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Eric Davis: First Vt. woman legislator made a mark

Gov. Phil Scott devoted the end of his State of the State Address this past Thursday to the need to preserve civility in politics, to treat others with dignity, and to end the era of hyper-partisanship, bitterness, hate and anger. The governor referred to a number of figures in Vermont’s history “who served our state and nation with dignity and humility” and continue to be role models today. One of these figures was Edna Beard, the first woman elected to the Vermont Legislature. Her story deserves to be more widely told.
In June 1919, Congress proposed an amendment to the U.S. Constitution to give women the right to vote in all federal and state elections. At that time, some states had enacted women’s suffrage, but Vermont allowed women to vote only in municipal elections, not in primary or general elections. The amendment would become part of the U.S. Constitution after it was ratified by 36 state legislatures.
In the summer of 1920, Vermont Gov. Percival Clement, an ardent opponent of women’s suffrage, refused to call a special session of the Legislature to ratify the amendment. When Tennessee ratified the amendment on Aug. 18, 1920, it went into effect immediately. (Vermont did not ratify until the next regular session of the Legislature, in February 1921.) Vermont women were now eligible to vote in, and to be candidates in, the September 1920 primary and the November 1920 general election.
Enter Edna Beard. Beard’s family were long-time residents of Orange, Vt. Her parents had moved to Illinois a few years before she was born in 1877, but returned to Orange in 1883. Edna was educated in the local elementary school and then at Spaulding High School in Barre. After attending the Randolph State Normal School, the first institute for teacher training in Vermont, Beard served as a teacher in her hometown of Orange.
The Vermont House of Representatives then included one member from each town. Soon after the Nineteenth Amendment went into effect in late August 1920, Beard registered to vote and filed as a candidate in the Republican primary for the Vermont House district from Orange. She lost the primary to a male candidate, Burt Richardson, by a vote of 69 to 63.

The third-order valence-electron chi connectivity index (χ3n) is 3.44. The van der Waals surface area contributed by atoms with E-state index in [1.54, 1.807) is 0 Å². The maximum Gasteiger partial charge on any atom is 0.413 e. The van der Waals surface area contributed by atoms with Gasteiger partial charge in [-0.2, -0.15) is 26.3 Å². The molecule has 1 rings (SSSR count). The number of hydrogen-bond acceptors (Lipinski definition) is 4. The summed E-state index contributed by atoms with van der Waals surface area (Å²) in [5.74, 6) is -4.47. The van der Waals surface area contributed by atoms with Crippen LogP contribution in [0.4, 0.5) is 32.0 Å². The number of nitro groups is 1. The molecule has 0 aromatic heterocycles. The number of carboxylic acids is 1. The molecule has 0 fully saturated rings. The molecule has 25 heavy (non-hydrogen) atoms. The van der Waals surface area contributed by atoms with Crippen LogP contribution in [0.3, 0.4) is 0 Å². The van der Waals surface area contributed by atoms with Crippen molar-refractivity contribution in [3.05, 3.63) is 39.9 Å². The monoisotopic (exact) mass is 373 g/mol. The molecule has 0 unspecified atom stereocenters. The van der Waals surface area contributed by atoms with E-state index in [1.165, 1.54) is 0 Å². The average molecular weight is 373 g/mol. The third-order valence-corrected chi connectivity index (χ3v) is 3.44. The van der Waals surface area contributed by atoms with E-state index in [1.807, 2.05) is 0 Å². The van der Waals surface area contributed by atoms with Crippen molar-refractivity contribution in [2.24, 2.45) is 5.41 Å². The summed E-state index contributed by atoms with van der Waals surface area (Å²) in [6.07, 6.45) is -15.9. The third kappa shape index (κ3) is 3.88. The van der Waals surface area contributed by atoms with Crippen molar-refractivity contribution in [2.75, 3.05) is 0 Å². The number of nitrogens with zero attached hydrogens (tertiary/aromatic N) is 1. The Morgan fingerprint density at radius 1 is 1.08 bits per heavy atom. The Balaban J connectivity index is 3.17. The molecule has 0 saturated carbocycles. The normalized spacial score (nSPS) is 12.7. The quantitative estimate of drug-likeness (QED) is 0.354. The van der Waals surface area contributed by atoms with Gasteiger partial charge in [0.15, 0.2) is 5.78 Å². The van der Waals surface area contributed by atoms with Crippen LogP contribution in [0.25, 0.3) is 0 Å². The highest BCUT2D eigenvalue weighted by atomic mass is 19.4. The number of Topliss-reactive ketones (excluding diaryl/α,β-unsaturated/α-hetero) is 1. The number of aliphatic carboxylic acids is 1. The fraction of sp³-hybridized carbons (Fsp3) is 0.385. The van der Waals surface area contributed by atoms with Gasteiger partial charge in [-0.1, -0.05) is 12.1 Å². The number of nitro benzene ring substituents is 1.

Vermont election law in 1920 permitted candidates who were unsuccessful in the primary to file for the same office in the general election as an independent. Beard did so, and her name appeared, along with Richardson’s, on the November 1920 general election ballot.
Beard decided to conduct a voter registration drive as an important part of her general election campaign. Between the September primary and the registration deadline in October, she registered 40 new voters, all of them women. On Election Day in November, Beard defeated Richardson by 119 votes to 81. Her 38-vote margin of victory was almost exactly the same as the number of new women voters she had registered.
Beard served one term in the House, and advocated for issues important to women. She was instrumental in passing a new program that provided state-funded child support payments to women whose husbands were “incapacitated by an incurable disease” such as tuberculosis. In 1922, she was elected to the Vermont Senate from Orange County. In the Senate, Beard was the principal sponsor of a bill, which became law, that required sheriffs who hired deputies to include at least one woman among the deputies.
Beard had made a name for herself in the Legislature, and some Republicans urged her to run for lieutenant governor in 1924. However, her health was failing, so she did not run for any office that year. Beard returned home to Orange, and died four years later, at the age of 51. A portrait of this Vermont feminist pioneer is on display in the Statehouse.
Eric L. Davis is professor emeritus of political science at Middlebury College.

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